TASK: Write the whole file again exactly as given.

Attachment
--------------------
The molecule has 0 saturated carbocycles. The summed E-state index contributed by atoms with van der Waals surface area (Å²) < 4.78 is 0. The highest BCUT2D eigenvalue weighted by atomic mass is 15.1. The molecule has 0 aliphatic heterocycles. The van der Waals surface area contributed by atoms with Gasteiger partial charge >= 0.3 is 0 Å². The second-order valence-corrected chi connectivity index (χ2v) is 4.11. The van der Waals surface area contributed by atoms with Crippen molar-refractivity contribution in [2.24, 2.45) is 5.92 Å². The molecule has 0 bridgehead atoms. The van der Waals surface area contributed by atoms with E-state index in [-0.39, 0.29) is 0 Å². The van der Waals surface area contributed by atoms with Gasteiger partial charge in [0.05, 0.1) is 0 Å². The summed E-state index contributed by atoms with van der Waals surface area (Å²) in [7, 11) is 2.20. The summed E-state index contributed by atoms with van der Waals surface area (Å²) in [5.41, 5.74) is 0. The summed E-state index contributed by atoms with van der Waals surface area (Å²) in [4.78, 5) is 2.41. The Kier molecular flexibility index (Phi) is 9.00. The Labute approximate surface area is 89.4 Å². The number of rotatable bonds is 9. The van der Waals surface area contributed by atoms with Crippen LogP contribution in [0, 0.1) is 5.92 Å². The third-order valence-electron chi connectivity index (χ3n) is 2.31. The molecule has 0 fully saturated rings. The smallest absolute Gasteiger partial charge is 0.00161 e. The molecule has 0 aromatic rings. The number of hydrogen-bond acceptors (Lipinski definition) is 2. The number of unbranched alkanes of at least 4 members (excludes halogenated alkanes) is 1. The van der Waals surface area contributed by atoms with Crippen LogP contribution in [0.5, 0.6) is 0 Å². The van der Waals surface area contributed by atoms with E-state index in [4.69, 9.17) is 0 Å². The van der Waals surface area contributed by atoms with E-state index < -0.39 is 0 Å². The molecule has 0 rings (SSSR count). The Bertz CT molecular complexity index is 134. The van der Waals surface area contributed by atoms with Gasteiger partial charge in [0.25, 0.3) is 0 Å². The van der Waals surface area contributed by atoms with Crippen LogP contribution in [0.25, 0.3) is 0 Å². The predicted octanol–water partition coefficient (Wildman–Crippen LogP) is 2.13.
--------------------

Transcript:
The molecule has 0 saturated carbocycles. The summed E-state index contributed by atoms with van der Waals surface area (Å²) < 4.78 is 0. The highest BCUT2D eigenvalue weighted by atomic mass is 15.1. The molecule has 0 aliphatic heterocycles. The van der Waals surface area contributed by atoms with Gasteiger partial charge >= 0.3 is 0 Å². The second-order valence-corrected chi connectivity index (χ2v) is 4.11. The van der Waals surface area contributed by atoms with Crippen molar-refractivity contribution in [2.24, 2.45) is 5.92 Å². The molecule has 0 bridgehead atoms. The van der Waals surface area contributed by atoms with E-state index in [-0.39, 0.29) is 0 Å². The van der Waals surface area contributed by atoms with Gasteiger partial charge in [0.05, 0.1) is 0 Å². The summed E-state index contributed by atoms with van der Waals surface area (Å²) in [7, 11) is 2.20. The summed E-state index contributed by atoms with van der Waals surface area (Å²) in [5.41, 5.74) is 0. The summed E-state index contributed by atoms with van der Waals surface area (Å²) in [4.78, 5) is 2.41. The Kier molecular flexibility index (Phi) is 9.00. The Labute approximate surface area is 89.4 Å². The number of rotatable bonds is 9. The van der Waals surface area contributed by atoms with Crippen LogP contribution in [0, 0.1) is 5.92 Å². The third-order valence-electron chi connectivity index (χ3n) is 2.31. The molecule has 0 fully saturated rings. The smallest absolute Gasteiger partial charge is 0.00161 e. The molecule has 0 aromatic rings. The number of hydrogen-bond acceptors (Lipinski definition) is 2. The number of unbranched alkanes of at least 4 members (excludes halogenated alkanes) is 1. The van der Waals surface area contributed by atoms with Crippen LogP contribution in [0.5, 0.6) is 0 Å². The van der Waals surface area contributed by atoms with E-state index in [4.69, 9.17) is 0 Å². The van der Waals surface area contributed by atoms with E-state index < -0.39 is 0 Å². The molecule has 0 rings (SSSR count). The Bertz CT molecular complexity index is 134. The van der Waals surface area contributed by atoms with Gasteiger partial charge in [0.25, 0.3) is 0 Å². The van der Waals surface area contributed by atoms with Crippen LogP contribution in [0.25, 0.3) is 0 Å². The predicted octanol–water partition coefficient (Wildman–Crippen LogP) is 2.13.